Neurological symptoms of the lower limbs are commonly caused by spinal disease, including lumbar disease. Thus, we began examining the patient of the present case for conditions in the area surrounding the hip joint (such as femoral triangle) after excluding the possibility of spinal disease. The ganglion cyst caused local pain through the increased pressure that is placed on the joint. Ganglions have been reported to cause symptoms other than local pain through pressure on the neurovascular bundle. There are reports of symptoms caused by leg pain and intermittent claudication in a patient with a compressed artery , and lower limb swelling and edema similar to deep vein thrombosis in a patient with a compressed vein . With regard to the neurological symptoms caused by ganglion cysts around the hip joint, cysts on the posterior side of the hip joint have been reported to cause sciatic nerve palsy [6, 7], while cysts on the anterior side of the hip joint have been found to cause femoral nerve palsy [2,3]. In the present case, the radiating pain and numbness in the patient’s anterior thigh were considered to have been caused by the compression of the femoral nerve. Although ganglion cysts of the hip joint only rarely cause neurological symptoms, it is important to recognize that these cysts can cause the neuralgia and numbness in the lower limbs. When treating ganglion cysts, conservative treatments should be selected first because the cyst may heal naturally. Surgery should only be selected for the cases that do not improve with conservative treatment and/or cases with very strong symptoms. In surgery, it was important to excise the stalk of the ganglion cyst. There are previous reports concerning the treatment of ganglion cysts with open surgery [1, 2, 3, 4, 5, 6, 7, 8]. Open surgery allows for the excision of the ganglion with its stalk and is, therefore, considered to be beneficial. However, open surgery is associated with a high risk of complications because the procedure must be performed very close to the neurovascular bundle. There is also the possibility that the stalk might not be found during open surgery. Recurrence is a possibility in cases where the ganglion stalk remains. Furthermore,although recurrence often occurs in the ganglion, re-operation in cases of recurrence may be difficult and have a higher risk of complications due to adhesion. In the arthroscopic treatment of the present patient, we only performed a stalk incision from the intra-articular side. Although this was not a typical case because the hip joint is located deep in the body, arthroscopic ganglion stalk incision procedures have been reported in shoulder and knee, and the efficacy of such procedures has been proven [9, 10]. The present study is associated with a limitation in that we did not perform a histological examination because we only performed a stalk incision. The advantages of this procedure were that the incision site was far from the neurovascular bundle and that a clearer view of the incision site was possible than that which could be achieved in an open procedure. Based on these advantages, arthroscopic surgery was considered to involve a lower risk of intraoperative complications. Moreover, it seems that there was less adhesion than in open procedures in recurrent cases. For this reason, the procedure would be considered to be effective even in cases involving re-operation.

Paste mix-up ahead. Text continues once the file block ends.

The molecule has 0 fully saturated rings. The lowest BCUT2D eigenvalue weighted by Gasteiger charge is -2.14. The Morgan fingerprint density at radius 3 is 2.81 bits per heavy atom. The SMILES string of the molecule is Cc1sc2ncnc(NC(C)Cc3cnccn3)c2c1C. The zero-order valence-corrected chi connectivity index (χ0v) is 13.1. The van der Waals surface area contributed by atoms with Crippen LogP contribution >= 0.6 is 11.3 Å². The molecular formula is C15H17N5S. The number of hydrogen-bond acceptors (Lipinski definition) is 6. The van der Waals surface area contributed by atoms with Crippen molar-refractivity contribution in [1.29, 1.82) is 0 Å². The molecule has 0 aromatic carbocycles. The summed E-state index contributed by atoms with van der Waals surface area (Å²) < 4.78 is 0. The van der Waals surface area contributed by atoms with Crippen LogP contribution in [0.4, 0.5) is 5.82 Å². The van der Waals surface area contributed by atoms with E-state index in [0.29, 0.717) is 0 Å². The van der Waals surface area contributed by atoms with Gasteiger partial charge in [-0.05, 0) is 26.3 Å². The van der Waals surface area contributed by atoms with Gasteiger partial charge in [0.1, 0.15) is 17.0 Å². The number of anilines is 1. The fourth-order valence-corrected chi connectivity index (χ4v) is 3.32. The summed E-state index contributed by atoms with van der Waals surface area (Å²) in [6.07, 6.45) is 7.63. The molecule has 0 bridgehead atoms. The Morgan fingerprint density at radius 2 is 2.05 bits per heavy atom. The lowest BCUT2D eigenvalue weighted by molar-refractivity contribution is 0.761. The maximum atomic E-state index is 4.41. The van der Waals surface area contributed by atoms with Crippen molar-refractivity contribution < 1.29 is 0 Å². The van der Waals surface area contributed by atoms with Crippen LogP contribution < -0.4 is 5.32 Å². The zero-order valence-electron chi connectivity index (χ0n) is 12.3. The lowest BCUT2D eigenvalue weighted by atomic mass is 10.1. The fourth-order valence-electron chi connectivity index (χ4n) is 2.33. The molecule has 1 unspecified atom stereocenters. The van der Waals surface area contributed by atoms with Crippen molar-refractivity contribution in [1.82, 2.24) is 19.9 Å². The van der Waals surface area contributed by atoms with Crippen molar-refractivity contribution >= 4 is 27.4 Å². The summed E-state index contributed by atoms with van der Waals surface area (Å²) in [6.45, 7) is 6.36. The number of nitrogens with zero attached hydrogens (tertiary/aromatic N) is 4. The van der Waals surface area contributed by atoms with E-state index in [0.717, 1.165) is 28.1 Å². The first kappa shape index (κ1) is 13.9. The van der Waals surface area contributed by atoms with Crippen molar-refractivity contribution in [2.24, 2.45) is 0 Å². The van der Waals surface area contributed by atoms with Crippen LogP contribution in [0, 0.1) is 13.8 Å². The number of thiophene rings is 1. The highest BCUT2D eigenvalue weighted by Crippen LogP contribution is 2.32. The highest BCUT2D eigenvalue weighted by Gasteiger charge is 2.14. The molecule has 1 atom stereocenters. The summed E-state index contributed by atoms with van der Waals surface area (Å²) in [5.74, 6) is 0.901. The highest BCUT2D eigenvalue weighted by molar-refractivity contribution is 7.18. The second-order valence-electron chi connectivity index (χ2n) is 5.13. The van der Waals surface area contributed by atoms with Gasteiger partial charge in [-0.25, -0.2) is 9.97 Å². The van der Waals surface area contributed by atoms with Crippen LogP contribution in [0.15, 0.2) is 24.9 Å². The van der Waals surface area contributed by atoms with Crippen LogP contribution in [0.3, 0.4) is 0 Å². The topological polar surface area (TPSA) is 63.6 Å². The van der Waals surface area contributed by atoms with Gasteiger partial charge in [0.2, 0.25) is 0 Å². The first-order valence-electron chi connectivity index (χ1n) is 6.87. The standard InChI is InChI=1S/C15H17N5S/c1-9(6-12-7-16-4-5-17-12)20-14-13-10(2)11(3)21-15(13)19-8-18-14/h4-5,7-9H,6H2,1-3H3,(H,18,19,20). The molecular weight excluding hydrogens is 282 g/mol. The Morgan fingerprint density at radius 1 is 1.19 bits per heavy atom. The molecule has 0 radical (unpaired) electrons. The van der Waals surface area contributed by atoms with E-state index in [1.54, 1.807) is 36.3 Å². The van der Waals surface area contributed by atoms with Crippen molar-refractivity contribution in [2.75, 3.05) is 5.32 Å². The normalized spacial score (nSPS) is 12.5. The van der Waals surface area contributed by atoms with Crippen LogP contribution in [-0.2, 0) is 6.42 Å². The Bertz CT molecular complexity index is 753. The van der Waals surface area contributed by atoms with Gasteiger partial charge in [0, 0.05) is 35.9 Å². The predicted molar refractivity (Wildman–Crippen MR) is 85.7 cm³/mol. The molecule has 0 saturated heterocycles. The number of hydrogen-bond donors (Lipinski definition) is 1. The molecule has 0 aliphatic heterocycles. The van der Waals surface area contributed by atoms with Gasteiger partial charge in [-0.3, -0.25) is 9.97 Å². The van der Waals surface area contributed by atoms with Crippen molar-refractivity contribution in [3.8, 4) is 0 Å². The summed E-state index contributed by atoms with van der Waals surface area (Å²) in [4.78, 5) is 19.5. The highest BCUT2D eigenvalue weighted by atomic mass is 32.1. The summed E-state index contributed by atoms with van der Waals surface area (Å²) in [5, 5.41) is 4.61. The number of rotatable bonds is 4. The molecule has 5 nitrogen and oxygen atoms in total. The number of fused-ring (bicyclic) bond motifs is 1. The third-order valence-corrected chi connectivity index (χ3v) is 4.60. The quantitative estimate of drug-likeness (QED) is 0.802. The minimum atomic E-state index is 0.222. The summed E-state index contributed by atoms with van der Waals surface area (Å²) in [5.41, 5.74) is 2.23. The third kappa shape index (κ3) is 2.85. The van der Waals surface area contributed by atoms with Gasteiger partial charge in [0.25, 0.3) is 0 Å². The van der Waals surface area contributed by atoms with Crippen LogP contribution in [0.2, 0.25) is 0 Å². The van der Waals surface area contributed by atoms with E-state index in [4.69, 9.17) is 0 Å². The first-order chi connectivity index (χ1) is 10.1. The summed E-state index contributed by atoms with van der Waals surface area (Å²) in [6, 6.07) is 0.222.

We herein reported a case of femoral nerve palsy caused by a ganglion of the hip joint. Although such cases are rare, it is important to be aware that ganglion cysts of the hip joint may cause neurological symptoms. Arthroscopic stalk incision was considered to be a safer procedure than open surgery for treating the ganglion cyst of the hip in the patient of the present study.
File name: Ganglion movie
File format: WMV (windows media video)
Title of data: Ganglion stalk incision
Description of data: After capsulotomy, synovectomy was performed to ensure the field of view. Additional capsulotomy was performed to identify the iliopsoas tendon using a Vulcan (Black bar). Partial resection of the iliopsoas tendon was performed,and an incision was made on the medial side of the tendon. The discharge of fluid and the opening of the ganglion stalk were confirmed.
Arthroscopic stalk incision was a safe procedure because the incision site was far from the neurovascular bundle, and a clear view of the incision site was possible.
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|Dr. Seigo Oshima||Dr. Yoshio Sumen||Dr. Takuma Yamasaki||Dr. Mitsuo Ochi|
|How to Cite This Article: Oshima S, Sumen Y, Yamasaki T, Ochi M.Arthroscopic Treatment for Femoral Nerve Palsy Associated with Ganglion Cyst of the Hip: A Case Report. Journal of Orthopaedic Case Reports 2018 Mar-Apr;8(2):3-8.|